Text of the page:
While all of Washington
fastened its gaze on Chris Christie, the most important issue of the
week—maybe of the year—was playing out on the floor of the Senate. By a
margin of 79 to 19, senators agreed to consider a measure that would
allow the United States to impose tariffs on another country if the Treasury found its currency to be “misaligned.” As the Wall Street Journal points out,
this is a less demanding standard than current law, which “requires a
finding of intentional manipulation.” If this newfound bipartisan comity
in Congress over the issue of confronting China culminates in a bill
that passes both houses, it will put Obama in a serious bind: either
adopt a similarly hawkish stance and risk a trade war, or issue a veto
that would expose him to attack from the Republican nominee and provoke a
populist backlash from workers and communities throughout America’s
hard-pressed manufacturing sector.
The huge bipartisan majority on the procedural question this week
virtually guarantees that the bill will make it through the Senate, and
it illuminates the changing contours of the China
trade issue. Nearly every Democrat voted to proceed; Washington’s Maria
Cantwell and Patty Murray and (intriguingly) Claire McCaskill of Missouri
were the only dissidents. And fully 31 of the 47 Senate Republicans
supported the motion as well, including Minority Leader Mitch McConnell,
Conference Chairman Lamar Alexander, Policy Committee Chairman John
Thune, and John Cornyn, who heads the committee responsible for electing
more Republicans to the Senate in 2012. Among the party’s leadership,
John Kyl stood alone in opposition.
This Republican split should have come as no
surprise. Last year, just a month before the midterm elections, a
similar bill won the support of 99 Republicans, with only 74 opposed. If
anything, the balance inside the new House Republican majority has
shifted even further toward confronting the Chinese: Compared to
traditional business-oriented conservatives, Tea Party populist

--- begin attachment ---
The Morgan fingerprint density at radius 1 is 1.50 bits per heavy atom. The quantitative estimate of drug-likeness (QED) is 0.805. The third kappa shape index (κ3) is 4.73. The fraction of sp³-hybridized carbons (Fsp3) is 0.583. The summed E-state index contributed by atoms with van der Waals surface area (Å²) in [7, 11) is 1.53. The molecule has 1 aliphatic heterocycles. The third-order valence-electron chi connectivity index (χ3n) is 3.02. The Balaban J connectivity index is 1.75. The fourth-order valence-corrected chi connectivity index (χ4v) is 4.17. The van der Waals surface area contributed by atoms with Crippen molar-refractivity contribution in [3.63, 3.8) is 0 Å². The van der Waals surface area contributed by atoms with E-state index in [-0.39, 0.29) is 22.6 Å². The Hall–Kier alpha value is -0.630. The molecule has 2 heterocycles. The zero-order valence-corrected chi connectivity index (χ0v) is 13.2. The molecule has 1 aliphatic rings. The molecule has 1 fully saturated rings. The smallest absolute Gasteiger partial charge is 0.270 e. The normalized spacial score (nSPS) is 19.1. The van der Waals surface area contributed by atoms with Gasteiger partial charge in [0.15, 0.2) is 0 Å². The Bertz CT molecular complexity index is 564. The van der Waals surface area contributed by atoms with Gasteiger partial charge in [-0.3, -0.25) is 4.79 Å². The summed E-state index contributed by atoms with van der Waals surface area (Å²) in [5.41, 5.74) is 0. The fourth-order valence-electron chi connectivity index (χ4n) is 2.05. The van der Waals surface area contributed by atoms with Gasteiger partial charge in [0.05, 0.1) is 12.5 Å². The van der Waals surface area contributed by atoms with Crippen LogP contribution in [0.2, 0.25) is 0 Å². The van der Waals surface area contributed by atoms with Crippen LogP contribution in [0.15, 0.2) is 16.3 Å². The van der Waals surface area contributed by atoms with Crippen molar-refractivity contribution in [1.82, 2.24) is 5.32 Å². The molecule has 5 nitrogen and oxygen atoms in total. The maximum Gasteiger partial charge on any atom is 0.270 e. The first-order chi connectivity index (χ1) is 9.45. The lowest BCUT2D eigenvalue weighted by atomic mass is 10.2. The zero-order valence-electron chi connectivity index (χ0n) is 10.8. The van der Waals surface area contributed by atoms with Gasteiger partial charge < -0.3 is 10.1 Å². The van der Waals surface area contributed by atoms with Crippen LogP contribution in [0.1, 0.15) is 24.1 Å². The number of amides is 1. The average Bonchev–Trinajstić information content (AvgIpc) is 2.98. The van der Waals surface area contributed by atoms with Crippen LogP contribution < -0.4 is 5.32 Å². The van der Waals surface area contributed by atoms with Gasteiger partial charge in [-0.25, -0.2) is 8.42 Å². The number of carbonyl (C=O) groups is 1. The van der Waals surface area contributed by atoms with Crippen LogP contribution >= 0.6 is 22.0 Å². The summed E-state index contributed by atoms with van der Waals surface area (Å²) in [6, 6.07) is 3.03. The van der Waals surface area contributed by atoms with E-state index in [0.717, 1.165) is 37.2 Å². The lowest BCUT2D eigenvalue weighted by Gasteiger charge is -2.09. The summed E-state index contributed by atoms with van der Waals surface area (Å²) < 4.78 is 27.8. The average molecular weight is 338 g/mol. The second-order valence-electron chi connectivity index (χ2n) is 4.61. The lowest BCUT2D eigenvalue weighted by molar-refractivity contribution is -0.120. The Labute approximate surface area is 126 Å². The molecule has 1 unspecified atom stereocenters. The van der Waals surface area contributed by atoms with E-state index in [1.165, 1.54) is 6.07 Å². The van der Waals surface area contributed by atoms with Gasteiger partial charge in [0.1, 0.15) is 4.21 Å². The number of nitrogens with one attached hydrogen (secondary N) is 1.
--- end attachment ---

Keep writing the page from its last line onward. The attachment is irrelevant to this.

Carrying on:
conservatives are significantly more hawkish on Sino-U.S. trade
relations. In a nomination contest in which Tea Party sympathizers will
enjoy disproportionate influence, it is not hard to understand why even a
quintessential business candidate like Mitt Romney has chosen to embrace a hard line on Chinese currency and trade practices.
Republicans are hardly out of step with the country, either. In a Pew survey conducted earlier this year, 54 percent of Republicans and Republican-leaning independents said that it was very important to get tougher with China
on economic and trade issues; so did 52 percent of Democrats and their
independent leaners. Among Republican identifiers and leaners, 60
percent of Tea Party sympathizers agreed, compared with only 49 percent
of non-Tea Party sympathizers.
This is not to say that Americans see China
as an adversary, a position endorsed by barely one-fifth of the
population. And nearly three in five Americans believe that it is very
important for the United States to build a stronger relationship with the People’s Republic. The question is whether we can have it both ways.
It’s easy for business-oriented leaders and
publications to dismiss these sentiments as raw politics. But there’s
more to them. In a recent NBER paper, “The China Syndrome,”
economists David Autor, David Dorn, and Gordon Hanson, who cannot be
accused of shilling for anyone, examine the effects of Chinese import
competition on the U.S. economy. Their conclusion: The more exposed a
local labor market is to that competition, the larger its negative